The end of violence does not mean the achievement of peace. After armed conflicts, societies enter into periods during which the reconstruction of social relations is key to establishing a harmonious coexistence and overcoming past divisions. The warring parties are faced with the challenge of reconciling themselves and relearning to live together with respect and tolerance. Thus, long and comprehensive processes are initiated, in the sense that they imply a multiplicity of factors: reconciliation requires looking at the past, confronting it and trying to rewrite a memory shared by all. But it also requires the need to establish positive relationships with each other, leave fear and mistrust behind, and share common visions of the future in order to build a fair and equitable society.
This new monograph for Peace in Progress explores processes of reconciliation through a theoretical framework, lucidly provided by University of Ulster professor Brandon Hamber, and through the analysis of specific cases, such as those of South Africa, Bosnia, Sri Lanka and Colombia.
In the case of South Africa, in a society that is still divided today and with high levels of inequality, we focus on what South Africans think about the reconciliation process they have experienced and on the results of the Truth Commission. We do this based on data extracted from the barometer of South African reconciliation, in an article by Jan Hofmeyr and Elnari Potgieter, researchers at South Africa’s Institute for Justice and Reconciliation.
We explore processes of reconciliation through a theoretical framework and through the analysis of the cases of South Africa, Sri Lanka, Bosnia and Colombia
We analyze the case of Sri Lanka, where the violent conflict lasted more than thirty years, in an article by Asanga Abeyagoonasekera, of the Institute of National Security Studies of Sri Lanka. The article sets forth the will of the current government to strengthen social cohesion strategies, but also the limitations on the path to reconciliation: the lack of a global vision and the isolation of the country, which makes it more difficult to face this challenge.
We also wanted to look at the emblematic case of Bosnia and Herzegovina, where 26 years after the signing of the Dayton Accords, reconciliation today still seems impossible, as Daniel Eror, president of Youth for Peace, maintains in his article.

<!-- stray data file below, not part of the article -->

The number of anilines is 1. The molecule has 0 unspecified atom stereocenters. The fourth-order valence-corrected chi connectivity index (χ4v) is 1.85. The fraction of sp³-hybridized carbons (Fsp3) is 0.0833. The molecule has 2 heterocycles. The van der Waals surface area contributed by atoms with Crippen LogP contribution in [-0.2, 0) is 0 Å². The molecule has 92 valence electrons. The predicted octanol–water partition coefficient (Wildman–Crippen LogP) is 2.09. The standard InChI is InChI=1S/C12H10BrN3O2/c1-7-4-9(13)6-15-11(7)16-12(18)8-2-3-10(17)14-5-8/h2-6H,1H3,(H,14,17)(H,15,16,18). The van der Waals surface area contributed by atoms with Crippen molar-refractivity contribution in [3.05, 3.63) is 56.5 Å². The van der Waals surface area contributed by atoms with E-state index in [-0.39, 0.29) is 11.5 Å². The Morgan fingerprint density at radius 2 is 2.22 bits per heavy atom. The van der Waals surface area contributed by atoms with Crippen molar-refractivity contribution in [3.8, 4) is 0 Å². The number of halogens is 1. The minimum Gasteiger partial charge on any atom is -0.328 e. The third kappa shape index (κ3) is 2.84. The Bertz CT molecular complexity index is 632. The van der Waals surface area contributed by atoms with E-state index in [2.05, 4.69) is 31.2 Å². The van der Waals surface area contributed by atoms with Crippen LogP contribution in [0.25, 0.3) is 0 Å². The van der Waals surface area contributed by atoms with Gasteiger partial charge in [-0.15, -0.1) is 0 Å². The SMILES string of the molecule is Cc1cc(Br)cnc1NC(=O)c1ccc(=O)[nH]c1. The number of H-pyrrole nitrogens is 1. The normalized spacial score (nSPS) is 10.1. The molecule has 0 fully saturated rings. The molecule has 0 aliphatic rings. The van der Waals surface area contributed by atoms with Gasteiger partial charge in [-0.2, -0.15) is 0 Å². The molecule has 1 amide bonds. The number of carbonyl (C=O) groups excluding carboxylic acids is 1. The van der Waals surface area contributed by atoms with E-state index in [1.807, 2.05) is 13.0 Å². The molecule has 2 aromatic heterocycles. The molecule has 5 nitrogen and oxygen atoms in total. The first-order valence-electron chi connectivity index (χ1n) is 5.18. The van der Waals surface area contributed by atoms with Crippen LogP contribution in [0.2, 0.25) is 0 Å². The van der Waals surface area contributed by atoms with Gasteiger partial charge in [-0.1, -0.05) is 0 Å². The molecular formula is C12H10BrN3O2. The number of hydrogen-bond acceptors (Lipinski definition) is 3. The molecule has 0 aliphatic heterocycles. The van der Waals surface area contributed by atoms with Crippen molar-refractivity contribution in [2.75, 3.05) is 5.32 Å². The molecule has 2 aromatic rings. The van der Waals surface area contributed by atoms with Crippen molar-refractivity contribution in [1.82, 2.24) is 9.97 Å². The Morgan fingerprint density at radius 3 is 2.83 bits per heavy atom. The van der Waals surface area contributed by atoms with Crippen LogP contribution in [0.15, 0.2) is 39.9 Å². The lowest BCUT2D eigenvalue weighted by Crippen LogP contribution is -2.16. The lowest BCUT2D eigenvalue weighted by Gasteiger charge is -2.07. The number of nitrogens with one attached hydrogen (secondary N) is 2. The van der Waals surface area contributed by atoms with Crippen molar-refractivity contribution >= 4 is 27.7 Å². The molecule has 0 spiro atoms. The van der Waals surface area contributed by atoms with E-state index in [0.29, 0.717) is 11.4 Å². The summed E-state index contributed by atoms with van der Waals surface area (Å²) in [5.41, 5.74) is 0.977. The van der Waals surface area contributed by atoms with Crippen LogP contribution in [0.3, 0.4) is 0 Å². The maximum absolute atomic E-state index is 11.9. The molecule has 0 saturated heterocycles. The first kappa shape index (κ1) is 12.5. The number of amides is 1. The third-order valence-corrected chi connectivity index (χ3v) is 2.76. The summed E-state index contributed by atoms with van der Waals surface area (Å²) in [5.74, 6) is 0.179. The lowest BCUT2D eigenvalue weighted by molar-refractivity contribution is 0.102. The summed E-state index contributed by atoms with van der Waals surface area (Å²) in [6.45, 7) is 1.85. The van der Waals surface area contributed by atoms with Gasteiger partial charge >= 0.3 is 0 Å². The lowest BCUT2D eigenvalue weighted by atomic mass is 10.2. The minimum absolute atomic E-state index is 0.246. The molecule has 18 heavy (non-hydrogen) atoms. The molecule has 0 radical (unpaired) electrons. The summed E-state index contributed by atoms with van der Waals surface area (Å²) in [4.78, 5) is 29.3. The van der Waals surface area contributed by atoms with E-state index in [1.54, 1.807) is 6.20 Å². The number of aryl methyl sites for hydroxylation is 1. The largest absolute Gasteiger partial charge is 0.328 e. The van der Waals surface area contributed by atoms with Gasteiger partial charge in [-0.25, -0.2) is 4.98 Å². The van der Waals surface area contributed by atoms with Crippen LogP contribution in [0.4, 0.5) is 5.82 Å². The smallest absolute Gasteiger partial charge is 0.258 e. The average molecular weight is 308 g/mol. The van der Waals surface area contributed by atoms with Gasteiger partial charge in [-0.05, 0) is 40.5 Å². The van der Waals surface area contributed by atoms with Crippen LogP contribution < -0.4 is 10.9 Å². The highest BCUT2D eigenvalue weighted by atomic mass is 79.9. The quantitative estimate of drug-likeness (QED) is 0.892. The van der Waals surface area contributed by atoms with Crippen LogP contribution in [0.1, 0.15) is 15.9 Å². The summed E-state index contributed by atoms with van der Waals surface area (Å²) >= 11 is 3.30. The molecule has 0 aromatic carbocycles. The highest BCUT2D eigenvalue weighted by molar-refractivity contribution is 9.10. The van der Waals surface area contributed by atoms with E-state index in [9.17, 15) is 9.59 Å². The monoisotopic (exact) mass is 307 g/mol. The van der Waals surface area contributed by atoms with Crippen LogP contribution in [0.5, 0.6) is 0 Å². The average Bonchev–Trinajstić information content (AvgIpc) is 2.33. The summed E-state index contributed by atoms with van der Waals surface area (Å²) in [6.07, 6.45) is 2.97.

Finally, we wanted to include two cases from Latin America. The first case is addressed in an article that focuses on indigenous peoples, who have been the victims of serious human rights violations in countries such as Guatemala and Colombia. To what extent does transitional justice adapt to the worldviews, norms and practices of indigenous peoples? A Colombian lawyer, Belkis Izquierdo, and a Belgian researcher, Lieselotte Viaene, provide insight into indigenous peoples’ views of reparation, justice and reconciliation and raise intriguing doubts about an excessively westernized form of justice.
The analysis of post-conflict societies is one of ICIP’s priority strands of work
And secondly, the Interview section focuses on the Colombian conflict, specifically on the successful experience of coexistence and reconciliation in the small municipality of San Carlos, in the department of Antioquia. We speak with Pastora Mira, victim of the conflict and coordinator of the Center for Rapprochement, Reconciliation and Reparation, which has promoted coexistence between victims and victimizers.
This monograph has been produced coinciding with the international seminar “Experiences of reconciliation,” which ICIP organized in May in collaboration with the Konrad Adenauer Stiftung Foundation, and is part of the new action program “Peacebuilding and the construction of coexistence after violence,” with which ICIP aims to promote work in post-conflict contexts.
Photography : Graffiti on the Apartheid Wall, Bethlehem
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